Thursday, April 10, 2008


“Love can be magic, but magic can sometimes be an illusion.”

Sensations keep us alive. They serve as reminders to keep us on our toes, to perk up our logic when needed. At the most, they can be reliable sources in knowing one’s pulses are still on the go. And sensations do not only come in physical forms like the itch on our skin or the hunger that becomes violent whenever we skip our meals but, also, they can be the inside joke that forms in our heads or the simple thought of meeting someone in the afternoon. But what if everything, the sensation believed to be so meaningful and authentic starting from those countless nightly conversations to that spontaneous kiss of the recent past, is not real? In a direct clean-slate opinion, that sensation surely cannot be real, it is just a transmission of pure fakeness one may unfortunately experience. It is undeniably tragic to fall into this situation. Going astray in one’s thoughts like thinking of being uselessly disregarded in the dark or pondering on the ideas of the macabre is inevitable.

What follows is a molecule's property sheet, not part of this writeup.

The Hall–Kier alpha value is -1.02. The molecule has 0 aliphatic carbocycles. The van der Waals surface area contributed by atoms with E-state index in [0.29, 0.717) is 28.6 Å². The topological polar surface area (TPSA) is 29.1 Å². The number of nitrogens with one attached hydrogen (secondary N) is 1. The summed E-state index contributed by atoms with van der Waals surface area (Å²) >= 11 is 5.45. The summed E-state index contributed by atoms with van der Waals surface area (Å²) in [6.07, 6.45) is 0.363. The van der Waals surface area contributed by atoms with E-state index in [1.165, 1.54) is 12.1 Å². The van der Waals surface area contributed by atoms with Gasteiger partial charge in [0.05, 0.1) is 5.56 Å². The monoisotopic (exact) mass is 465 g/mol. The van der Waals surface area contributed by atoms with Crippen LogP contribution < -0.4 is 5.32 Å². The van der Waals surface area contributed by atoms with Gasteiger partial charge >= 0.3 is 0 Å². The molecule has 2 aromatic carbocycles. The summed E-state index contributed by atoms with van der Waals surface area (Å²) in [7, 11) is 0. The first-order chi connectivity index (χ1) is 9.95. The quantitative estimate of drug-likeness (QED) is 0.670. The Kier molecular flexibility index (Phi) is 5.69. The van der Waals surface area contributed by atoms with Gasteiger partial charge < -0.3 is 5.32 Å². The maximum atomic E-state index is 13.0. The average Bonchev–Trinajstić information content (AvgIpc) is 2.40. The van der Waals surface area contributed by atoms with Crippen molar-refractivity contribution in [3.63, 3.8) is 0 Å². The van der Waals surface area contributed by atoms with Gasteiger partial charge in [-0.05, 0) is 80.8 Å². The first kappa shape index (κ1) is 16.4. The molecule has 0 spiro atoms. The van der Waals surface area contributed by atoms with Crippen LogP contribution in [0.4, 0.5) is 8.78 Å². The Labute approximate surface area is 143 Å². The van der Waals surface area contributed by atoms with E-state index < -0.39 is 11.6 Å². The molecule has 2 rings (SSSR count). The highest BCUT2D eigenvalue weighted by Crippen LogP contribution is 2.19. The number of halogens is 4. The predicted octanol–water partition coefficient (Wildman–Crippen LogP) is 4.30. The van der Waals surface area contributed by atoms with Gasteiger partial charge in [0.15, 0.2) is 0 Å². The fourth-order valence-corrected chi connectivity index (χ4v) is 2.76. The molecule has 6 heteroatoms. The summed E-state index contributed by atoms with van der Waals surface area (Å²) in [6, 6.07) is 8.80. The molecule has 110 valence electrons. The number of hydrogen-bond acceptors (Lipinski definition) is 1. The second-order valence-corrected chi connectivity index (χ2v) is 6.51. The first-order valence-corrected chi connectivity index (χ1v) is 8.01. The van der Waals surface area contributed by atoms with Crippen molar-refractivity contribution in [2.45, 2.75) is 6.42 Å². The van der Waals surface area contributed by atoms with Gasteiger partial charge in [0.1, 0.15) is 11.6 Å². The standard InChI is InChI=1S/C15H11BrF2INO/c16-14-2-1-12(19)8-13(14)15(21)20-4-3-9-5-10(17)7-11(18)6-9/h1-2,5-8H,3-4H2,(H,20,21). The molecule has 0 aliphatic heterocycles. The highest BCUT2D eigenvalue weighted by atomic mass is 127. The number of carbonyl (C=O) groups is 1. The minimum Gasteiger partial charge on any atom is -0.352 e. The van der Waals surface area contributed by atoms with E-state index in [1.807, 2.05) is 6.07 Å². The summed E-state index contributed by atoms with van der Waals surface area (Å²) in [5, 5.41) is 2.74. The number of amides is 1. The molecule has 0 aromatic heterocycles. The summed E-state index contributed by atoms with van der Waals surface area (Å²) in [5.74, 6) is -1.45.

Then one may ask: In the first place, how would one determine what is real from not in order to avoid from falling into such mess? Honestly, that’s one question that is so hard to answer; especially that from the very beginning the growing sense of belief basically flourished since there was constant nurturing of hope, trust, and love. No harm done? Well, there is. Other people’s insensitivity and excess playfulness just made me stress the point that nothing in this world is indeed authentically real and beautiful. Beauty, I say, does not lie in the eye of the beholder, but rather on the eyes trained to see what is not actually there. Therefore, a sensation is just an illusionary trick of our complex, twisted being.

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